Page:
May 8, 2011


Bin Laden's Death and the Future of Violent Jihad: He is best known for his 2006 Pulitzer Prize-winning account of the rise of al-Qaida and the September 11 attacks. In a piece for SPIEGEL, Lawrence Wright argues that Osama bin Laden's death -- at a time when peaceful Arab youths are delivering what jihad has been unable to -- has drastically diminished al-Qaida's standing. (Lawrence Wright, 5/08/11, Der Spiegel)

We are witnessing an extraordinary Arab revolution, and we are observing that al-Qaida has no influence on it, has nothing to say about the choices that Arabs are making. This has been a revelation not only to Westerners, but also to Arabs themselves -- and certainly to al-Qaida. Its message is that peaceful means of protest can bring about the change that years of jihad have failed to accomplish.

Indeed, this is a turning point, something that changes the narrative of al-Qaida, which posits that real change can only come about through violent revolution. Now it has seen that real change can be achieved through nonviolent means. [...]

We are witnessing dramatic change in the Arab world. Look at the evolution of Islamist movements like Hamas or the Muslim Brotherhood: They are more open-minded to democracy and modernism now because members of the younger generation are taking over. Indeed, there is a very powerful will among young Arabs to be part of the modern world. Al-Qaida does not stand for this modern world, and that is not a very good stance for a political movement today.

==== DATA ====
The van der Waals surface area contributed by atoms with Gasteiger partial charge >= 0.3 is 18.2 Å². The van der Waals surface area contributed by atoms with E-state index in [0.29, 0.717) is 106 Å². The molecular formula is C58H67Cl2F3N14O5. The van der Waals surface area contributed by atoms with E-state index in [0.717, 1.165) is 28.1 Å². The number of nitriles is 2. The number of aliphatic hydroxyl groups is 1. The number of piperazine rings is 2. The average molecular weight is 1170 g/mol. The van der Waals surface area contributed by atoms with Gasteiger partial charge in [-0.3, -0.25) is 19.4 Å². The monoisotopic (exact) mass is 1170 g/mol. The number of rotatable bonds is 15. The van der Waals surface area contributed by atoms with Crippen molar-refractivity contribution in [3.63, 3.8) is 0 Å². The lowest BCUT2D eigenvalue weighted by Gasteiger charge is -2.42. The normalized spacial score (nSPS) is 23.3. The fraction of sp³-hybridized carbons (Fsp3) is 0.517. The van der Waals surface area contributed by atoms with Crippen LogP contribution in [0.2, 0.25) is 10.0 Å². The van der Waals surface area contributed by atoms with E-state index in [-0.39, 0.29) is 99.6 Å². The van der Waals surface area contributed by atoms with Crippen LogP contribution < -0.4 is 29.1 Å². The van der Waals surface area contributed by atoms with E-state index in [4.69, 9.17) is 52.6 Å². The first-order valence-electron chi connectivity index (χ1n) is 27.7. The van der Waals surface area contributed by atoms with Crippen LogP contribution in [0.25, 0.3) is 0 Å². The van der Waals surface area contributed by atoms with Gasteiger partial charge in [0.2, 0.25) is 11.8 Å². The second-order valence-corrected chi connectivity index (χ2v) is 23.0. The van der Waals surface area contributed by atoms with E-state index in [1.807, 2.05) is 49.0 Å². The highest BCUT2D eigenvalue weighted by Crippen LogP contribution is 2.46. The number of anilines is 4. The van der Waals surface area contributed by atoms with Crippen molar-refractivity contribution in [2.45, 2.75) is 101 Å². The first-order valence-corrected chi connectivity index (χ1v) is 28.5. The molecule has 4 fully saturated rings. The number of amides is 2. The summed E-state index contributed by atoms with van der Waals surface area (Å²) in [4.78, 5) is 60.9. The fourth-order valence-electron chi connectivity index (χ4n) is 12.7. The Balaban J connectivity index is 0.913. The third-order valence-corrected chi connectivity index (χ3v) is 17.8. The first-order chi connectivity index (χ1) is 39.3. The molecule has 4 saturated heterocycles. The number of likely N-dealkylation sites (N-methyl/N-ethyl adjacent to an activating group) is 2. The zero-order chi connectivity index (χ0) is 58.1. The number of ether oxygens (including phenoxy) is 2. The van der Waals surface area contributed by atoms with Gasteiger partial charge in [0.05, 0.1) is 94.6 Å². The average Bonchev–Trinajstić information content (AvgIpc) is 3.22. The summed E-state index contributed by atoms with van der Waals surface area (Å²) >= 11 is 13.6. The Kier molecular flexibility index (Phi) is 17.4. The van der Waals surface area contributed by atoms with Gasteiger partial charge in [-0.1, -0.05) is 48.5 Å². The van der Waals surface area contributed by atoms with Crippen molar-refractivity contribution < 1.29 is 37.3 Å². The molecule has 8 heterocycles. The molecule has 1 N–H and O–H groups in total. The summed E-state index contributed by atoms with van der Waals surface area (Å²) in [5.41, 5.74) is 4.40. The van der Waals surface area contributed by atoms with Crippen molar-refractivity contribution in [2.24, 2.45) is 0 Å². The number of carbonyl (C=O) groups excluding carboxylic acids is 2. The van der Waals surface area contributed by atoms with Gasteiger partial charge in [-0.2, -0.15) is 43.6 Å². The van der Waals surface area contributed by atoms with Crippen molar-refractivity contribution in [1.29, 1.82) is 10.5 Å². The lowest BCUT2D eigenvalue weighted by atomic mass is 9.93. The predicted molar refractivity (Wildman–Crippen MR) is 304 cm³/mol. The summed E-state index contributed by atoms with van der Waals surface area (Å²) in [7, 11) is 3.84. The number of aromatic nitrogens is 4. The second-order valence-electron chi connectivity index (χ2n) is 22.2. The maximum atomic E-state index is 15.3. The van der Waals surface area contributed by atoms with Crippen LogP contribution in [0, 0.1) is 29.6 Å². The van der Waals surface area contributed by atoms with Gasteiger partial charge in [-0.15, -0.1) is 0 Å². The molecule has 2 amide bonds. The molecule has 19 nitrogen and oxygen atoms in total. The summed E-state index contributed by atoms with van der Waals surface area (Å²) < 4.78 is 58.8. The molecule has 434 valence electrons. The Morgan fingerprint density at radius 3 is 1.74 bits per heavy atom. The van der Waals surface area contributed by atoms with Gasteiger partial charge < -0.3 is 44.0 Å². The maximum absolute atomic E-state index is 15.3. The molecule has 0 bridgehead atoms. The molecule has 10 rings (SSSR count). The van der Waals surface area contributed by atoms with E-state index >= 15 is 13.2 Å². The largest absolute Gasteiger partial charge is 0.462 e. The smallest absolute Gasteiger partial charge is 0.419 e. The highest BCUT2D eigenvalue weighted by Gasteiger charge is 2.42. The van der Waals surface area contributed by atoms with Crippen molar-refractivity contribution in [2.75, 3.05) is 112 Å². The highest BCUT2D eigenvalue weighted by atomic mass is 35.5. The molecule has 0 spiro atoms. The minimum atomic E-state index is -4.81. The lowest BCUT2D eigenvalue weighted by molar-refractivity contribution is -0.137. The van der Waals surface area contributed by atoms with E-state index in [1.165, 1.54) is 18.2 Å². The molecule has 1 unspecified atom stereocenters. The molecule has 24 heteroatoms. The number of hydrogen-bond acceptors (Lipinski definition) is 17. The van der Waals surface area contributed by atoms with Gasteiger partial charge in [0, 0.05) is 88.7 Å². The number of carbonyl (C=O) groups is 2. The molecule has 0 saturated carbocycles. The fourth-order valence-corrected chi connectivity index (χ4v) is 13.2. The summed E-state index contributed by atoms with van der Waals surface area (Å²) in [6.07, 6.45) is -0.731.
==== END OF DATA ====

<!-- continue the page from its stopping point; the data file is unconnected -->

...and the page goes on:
The overthrow of the autocrats, especially in Egypt, makes not only deposed President Hosni Mubarak, but also the leadership of the Muslim Brotherhood look like dinosaurs. In fact, it was the youth movement inside the Muslim Brotherhood that finally decided to go out onto Tahrir Square in January.

Zawahiri and bin Laden are also part of the gerontocracy. There are new alliances now, and one of the very powerful ones is the youth movement in the Arab world. Al-Qaida is very far removed from that, from the aspirations of young people. What you see all over now is a modernist movement that has no interest in continuing the fundamentalist search for the past that al-Qaida champions.

As when the USSR fell--thanks in part to the jihadis--what's most striking is how completely outdated the underlying ideology is.

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Posted by at May 8, 2011 10:13 AM

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